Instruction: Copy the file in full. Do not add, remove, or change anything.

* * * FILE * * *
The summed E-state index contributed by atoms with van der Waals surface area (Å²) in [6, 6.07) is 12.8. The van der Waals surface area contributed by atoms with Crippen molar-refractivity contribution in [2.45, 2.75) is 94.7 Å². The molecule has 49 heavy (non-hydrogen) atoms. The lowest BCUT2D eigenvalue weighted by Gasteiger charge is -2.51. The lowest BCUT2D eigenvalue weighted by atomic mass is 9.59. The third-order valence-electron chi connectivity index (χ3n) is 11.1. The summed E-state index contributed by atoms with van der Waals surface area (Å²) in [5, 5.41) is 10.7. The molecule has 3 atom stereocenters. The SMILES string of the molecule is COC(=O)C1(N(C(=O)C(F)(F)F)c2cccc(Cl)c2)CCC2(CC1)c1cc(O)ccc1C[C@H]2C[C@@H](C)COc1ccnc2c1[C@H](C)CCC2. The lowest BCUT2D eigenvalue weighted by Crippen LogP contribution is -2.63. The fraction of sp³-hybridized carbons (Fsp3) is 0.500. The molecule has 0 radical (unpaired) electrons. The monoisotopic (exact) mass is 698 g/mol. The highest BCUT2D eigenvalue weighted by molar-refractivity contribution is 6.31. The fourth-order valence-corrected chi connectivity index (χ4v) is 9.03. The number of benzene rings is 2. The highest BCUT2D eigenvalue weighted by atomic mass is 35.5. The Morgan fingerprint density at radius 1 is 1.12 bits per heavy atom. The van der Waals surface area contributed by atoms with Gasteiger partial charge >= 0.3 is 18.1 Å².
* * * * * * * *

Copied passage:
The summed E-state index contributed by atoms with van der Waals surface area (Å²) in [6, 6.07) is 12.8. The van der Waals surface area contributed by atoms with Crippen molar-refractivity contribution in [2.45, 2.75) is 94.7 Å². The molecule has 49 heavy (non-hydrogen) atoms. The lowest BCUT2D eigenvalue weighted by Gasteiger charge is -2.51. The lowest BCUT2D eigenvalue weighted by atomic mass is 9.59. The third-order valence-electron chi connectivity index (χ3n) is 11.1. The summed E-state index contributed by atoms with van der Waals surface area (Å²) in [5, 5.41) is 10.7. The molecule has 3 atom stereocenters. The SMILES string of the molecule is COC(=O)C1(N(C(=O)C(F)(F)F)c2cccc(Cl)c2)CCC2(CC1)c1cc(O)ccc1C[C@H]2C[C@@H](C)COc1ccnc2c1[C@H](C)CCC2. The lowest BCUT2D eigenvalue weighted by Crippen LogP contribution is -2.63. The fraction of sp³-hybridized carbons (Fsp3) is 0.500. The molecule has 0 radical (unpaired) electrons. The monoisotopic (exact) mass is 698 g/mol. The highest BCUT2D eigenvalue weighted by molar-refractivity contribution is 6.31. The fourth-order valence-corrected chi connectivity index (χ4v) is 9.03. The number of benzene rings is 2. The highest BCUT2D eigenvalue weighted by atomic mass is 35.5. The Morgan fingerprint density at radius 1 is 1.12 bits per heavy atom. The van der Waals surface area contributed by atoms with Gasteiger partial charge >= 0.3 is 18.1 Å².